paved path, stay on the dirt path. Go around or through the rose garden, depending on the season. Take either<br />

footbridge over the water. Continue away from the angel, and pass the columns of the rose garden. Come to a<br />

sign written in German script, walk away from the angel, over the water, then along the water. Traffic emerges on<br />

one side. Pass, but don’t cross, a bridge with two dragon heads on the other side. Arrive across the street from a<br />

building made of lace and walk along the gravel path towards the traffic lights. Continue in this direction across<br />

the street and go into the path with the snowflake sign. Continue along the water, past a children’s playground,<br />

and continue on the edge of the park. Continue to a corner with a parking lot, fence, path and café. Pass the café<br />

and take the path beside the fence. Walk along the fence enclosing ostriches, cross the bridge and go towards a<br />

tall gate. Turn to the building just before the tall gate. There are two fences enclosing a brick building that houses<br />

a Zebra.

aria<br />

aroncea<br />

certain<br />

ogetheress<br />

-<br />

ryouts to<br />

e synchro-





NOW<br />



– tryouts to be synchronized<br />

performative experiments with texts functioning as a medium that brings people together to share perception<br />

of the now, to interact and create a common experience of minds and bodies




4<br />



atrin<br />

emmer<br />

lmost<br />

no body


notes from 31 October <strong>2013</strong><br />

Departing from a interest in the gaze I want to continue with reflections and ideas around the self. Previously, I‘ve<br />

tried to make one‘s own looking apparent, through means of self-built wooden structures, which the audience was<br />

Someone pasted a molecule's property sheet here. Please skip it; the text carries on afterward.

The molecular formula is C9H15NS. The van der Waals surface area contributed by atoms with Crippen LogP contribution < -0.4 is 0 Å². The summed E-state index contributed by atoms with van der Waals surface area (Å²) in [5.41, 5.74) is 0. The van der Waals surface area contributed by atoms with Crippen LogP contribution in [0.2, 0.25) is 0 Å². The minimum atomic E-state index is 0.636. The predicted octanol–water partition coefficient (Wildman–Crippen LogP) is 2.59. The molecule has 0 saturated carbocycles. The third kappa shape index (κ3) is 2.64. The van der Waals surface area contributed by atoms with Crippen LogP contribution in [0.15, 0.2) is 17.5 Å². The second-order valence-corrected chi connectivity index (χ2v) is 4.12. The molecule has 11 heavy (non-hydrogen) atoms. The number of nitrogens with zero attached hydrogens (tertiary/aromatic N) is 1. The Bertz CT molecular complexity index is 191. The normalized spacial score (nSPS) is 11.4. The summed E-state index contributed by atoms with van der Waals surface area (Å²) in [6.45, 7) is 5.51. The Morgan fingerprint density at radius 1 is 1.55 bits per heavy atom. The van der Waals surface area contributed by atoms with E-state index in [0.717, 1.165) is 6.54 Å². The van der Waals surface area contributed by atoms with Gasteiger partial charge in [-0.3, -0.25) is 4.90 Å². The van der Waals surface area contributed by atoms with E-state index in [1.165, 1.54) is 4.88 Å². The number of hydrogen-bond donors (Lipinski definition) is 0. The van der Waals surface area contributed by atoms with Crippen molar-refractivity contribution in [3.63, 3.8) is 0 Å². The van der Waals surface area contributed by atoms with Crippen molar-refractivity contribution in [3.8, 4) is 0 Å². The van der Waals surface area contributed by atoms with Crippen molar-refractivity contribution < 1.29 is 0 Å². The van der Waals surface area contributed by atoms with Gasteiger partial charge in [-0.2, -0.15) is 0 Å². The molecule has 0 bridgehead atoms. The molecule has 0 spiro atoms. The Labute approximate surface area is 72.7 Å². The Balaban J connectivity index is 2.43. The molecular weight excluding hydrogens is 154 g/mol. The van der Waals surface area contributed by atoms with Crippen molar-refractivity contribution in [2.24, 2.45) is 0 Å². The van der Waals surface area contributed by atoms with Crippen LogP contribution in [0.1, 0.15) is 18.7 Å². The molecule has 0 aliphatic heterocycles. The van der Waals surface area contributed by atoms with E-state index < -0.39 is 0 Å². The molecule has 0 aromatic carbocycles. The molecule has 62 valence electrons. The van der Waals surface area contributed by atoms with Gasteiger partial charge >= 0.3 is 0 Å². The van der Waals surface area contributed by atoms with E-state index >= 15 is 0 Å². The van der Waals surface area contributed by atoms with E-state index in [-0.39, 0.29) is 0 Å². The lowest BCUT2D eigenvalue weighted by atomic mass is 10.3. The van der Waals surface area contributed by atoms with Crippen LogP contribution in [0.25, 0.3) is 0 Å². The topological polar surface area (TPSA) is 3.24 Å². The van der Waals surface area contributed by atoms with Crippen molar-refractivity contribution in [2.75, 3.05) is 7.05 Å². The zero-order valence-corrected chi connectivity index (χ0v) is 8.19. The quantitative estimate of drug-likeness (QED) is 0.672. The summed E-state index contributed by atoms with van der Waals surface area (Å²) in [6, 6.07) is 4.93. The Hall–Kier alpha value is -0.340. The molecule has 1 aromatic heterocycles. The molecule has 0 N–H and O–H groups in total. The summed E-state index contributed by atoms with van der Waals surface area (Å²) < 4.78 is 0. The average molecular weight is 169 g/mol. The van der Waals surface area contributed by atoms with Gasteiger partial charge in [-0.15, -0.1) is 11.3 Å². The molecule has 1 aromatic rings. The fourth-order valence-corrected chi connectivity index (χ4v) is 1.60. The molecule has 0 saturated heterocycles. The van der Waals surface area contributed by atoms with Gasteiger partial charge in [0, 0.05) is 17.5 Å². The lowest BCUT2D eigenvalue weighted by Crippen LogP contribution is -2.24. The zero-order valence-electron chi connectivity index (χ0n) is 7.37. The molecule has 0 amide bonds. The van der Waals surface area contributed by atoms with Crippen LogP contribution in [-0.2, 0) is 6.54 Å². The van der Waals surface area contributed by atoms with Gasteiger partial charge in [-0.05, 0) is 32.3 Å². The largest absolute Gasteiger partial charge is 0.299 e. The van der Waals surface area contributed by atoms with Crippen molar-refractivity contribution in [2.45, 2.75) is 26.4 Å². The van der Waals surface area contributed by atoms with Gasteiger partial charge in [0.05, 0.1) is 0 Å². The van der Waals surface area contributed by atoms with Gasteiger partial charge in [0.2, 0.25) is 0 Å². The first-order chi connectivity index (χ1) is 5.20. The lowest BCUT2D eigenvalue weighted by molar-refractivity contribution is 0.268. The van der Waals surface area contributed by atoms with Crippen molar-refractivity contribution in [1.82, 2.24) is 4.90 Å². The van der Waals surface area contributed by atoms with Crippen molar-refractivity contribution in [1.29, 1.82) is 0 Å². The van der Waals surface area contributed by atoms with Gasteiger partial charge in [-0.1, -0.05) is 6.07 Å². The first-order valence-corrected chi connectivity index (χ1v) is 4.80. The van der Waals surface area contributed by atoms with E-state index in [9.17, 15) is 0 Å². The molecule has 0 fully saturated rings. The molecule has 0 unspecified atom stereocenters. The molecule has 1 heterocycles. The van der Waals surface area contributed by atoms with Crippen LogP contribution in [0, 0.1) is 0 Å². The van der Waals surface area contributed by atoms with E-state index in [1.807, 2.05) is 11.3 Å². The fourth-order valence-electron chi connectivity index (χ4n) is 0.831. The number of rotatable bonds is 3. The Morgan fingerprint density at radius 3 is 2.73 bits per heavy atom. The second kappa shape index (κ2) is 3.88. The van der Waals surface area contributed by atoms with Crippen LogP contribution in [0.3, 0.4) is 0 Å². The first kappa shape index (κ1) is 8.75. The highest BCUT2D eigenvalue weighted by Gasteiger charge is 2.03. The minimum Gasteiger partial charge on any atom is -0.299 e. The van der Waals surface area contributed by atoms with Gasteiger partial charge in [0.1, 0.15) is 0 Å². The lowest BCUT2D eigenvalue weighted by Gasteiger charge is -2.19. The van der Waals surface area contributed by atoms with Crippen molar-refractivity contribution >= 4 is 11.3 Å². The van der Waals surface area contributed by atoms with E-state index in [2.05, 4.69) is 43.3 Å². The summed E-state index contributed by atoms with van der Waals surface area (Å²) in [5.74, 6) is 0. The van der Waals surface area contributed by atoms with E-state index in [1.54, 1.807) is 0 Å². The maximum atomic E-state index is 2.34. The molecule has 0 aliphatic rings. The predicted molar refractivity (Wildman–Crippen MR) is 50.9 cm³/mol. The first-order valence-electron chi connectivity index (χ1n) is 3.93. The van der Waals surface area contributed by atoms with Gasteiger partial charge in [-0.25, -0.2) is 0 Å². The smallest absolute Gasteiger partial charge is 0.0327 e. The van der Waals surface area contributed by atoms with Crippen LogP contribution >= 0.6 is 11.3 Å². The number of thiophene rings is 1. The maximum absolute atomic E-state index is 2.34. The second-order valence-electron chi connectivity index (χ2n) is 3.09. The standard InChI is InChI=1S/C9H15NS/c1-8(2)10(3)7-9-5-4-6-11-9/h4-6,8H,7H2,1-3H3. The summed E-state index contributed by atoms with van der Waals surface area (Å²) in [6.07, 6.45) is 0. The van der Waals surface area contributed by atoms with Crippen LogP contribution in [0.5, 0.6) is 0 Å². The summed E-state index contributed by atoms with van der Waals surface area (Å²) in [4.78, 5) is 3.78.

invited to experience. I had been trying to accentuate planes of looking; the positioning of the body in relation to<br />

how it sees/feels. Franz Erhard Walther, an artist I very much like, once described how one could experience his<br />

textual sculptures, a description which still seems simple and yet intriguing to me. He said that one could be: in<br />

front, close by and inside it (davor, daran, darin).<br />

Weaving further from there, I would like to focus on ideas of immersion (of the self). Not only is one‘s own relationship<br />

to what one sees in question, a relationship in opposition, but rather one‘s own notion of being enclosed.<br />

Wooden rooms play no role, but rather spaces of cloth, Peter Sloterdijk‘s book “Weltfremdheit“, water, darkness<br />

and a line out of a poem by Meret Oppenheim, which says: “For you - against you / throw all the stones behind<br />

you / and let go of the walls“.<br />

Of course, immersion can be read and understood in many different ways. I personally like Sloterdijk‘s re-telling of<br />

a parable by the poet-monk Symeon who tells of a person entering the sea. It describes that if you stand half in the<br />

sea you can still look around yourself and see the water in which you are standing. However in the moment you<br />

enter the sea with your whole body, all you know is that you are completely surrounded (and in this parable: have<br />

dived into the vision of god). He continues in positing that it is scary and threatening for most people to imagine<br />

the state described above, while others might find a dark attraction for the same idea. He states that obsession and<br />

flight are both responses to immersion.

immersion. absorption. mimicry. obsession. destruction. submission. self-forgotten. unclasped. surrendering.<br />

merging. dissolving. blurring. melting. disappearing. enclosed. encircled. surrounded. compressed. expanded.<br />

immersed.<br />

But let me return once more to seeing. Thinking about seeing, the vision of a blind person comes to my mind, and<br />

the question of vision through touch emerges. Here I would like to quote Alexandra Tacke, who once wrote that,<br />

“...seeing is inferior to the sense of touch in accurately locating, orienting and positioning the self in the world,<br />

because the sense of touch grips and verifies what the view can only perceive as an image. Touch confirms the<br />

perception, gives the vision, which cannot provide comparable assurance, solidarity.”<br />

Thinking about seeing, Maaike Bleeker‘s book “Visuality in the Theatre“ also comes to mind and with it the term<br />

“seer“. A seer, as she describes, is someone who sees, someone who observes what is there to be seen. But the<br />